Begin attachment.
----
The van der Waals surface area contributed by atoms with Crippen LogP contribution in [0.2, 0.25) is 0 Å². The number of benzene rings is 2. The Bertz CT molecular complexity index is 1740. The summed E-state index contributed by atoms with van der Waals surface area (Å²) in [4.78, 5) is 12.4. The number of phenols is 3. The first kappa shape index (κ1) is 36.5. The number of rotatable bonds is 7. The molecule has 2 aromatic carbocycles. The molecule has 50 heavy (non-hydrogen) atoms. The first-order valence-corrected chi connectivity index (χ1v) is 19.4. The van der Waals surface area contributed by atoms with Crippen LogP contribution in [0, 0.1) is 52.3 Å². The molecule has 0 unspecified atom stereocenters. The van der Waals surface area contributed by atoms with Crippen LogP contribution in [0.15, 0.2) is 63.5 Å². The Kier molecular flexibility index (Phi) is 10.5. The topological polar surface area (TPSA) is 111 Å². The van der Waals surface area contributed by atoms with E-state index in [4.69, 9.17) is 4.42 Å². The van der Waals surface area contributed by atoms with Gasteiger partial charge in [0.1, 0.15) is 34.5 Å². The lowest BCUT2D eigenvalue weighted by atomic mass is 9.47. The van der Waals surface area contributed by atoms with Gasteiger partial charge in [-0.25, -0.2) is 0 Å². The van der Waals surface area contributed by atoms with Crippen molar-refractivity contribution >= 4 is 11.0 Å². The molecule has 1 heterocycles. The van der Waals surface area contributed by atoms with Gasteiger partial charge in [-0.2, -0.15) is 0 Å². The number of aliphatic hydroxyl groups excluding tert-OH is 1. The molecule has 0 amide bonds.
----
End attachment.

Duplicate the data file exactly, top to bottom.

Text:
The van der Waals surface area contributed by atoms with Crippen LogP contribution in [0.2, 0.25) is 0 Å². The number of benzene rings is 2. The Bertz CT molecular complexity index is 1740. The summed E-state index contributed by atoms with van der Waals surface area (Å²) in [4.78, 5) is 12.4. The number of phenols is 3. The first kappa shape index (κ1) is 36.5. The number of rotatable bonds is 7. The molecule has 2 aromatic carbocycles. The molecule has 50 heavy (non-hydrogen) atoms. The first-order valence-corrected chi connectivity index (χ1v) is 19.4. The van der Waals surface area contributed by atoms with Crippen LogP contribution in [0, 0.1) is 52.3 Å². The molecule has 0 unspecified atom stereocenters. The van der Waals surface area contributed by atoms with Crippen LogP contribution in [0.15, 0.2) is 63.5 Å². The Kier molecular flexibility index (Phi) is 10.5. The topological polar surface area (TPSA) is 111 Å². The van der Waals surface area contributed by atoms with E-state index in [4.69, 9.17) is 4.42 Å². The van der Waals surface area contributed by atoms with Gasteiger partial charge in [0.1, 0.15) is 34.5 Å². The lowest BCUT2D eigenvalue weighted by atomic mass is 9.47. The van der Waals surface area contributed by atoms with Gasteiger partial charge in [-0.25, -0.2) is 0 Å². The van der Waals surface area contributed by atoms with Crippen molar-refractivity contribution >= 4 is 11.0 Å². The molecule has 1 heterocycles. The van der Waals surface area contributed by atoms with Gasteiger partial charge in [-0.2, -0.15) is 0 Å². The number of aliphatic hydroxyl groups excluding tert-OH is 1. The molecule has 0 amide bonds.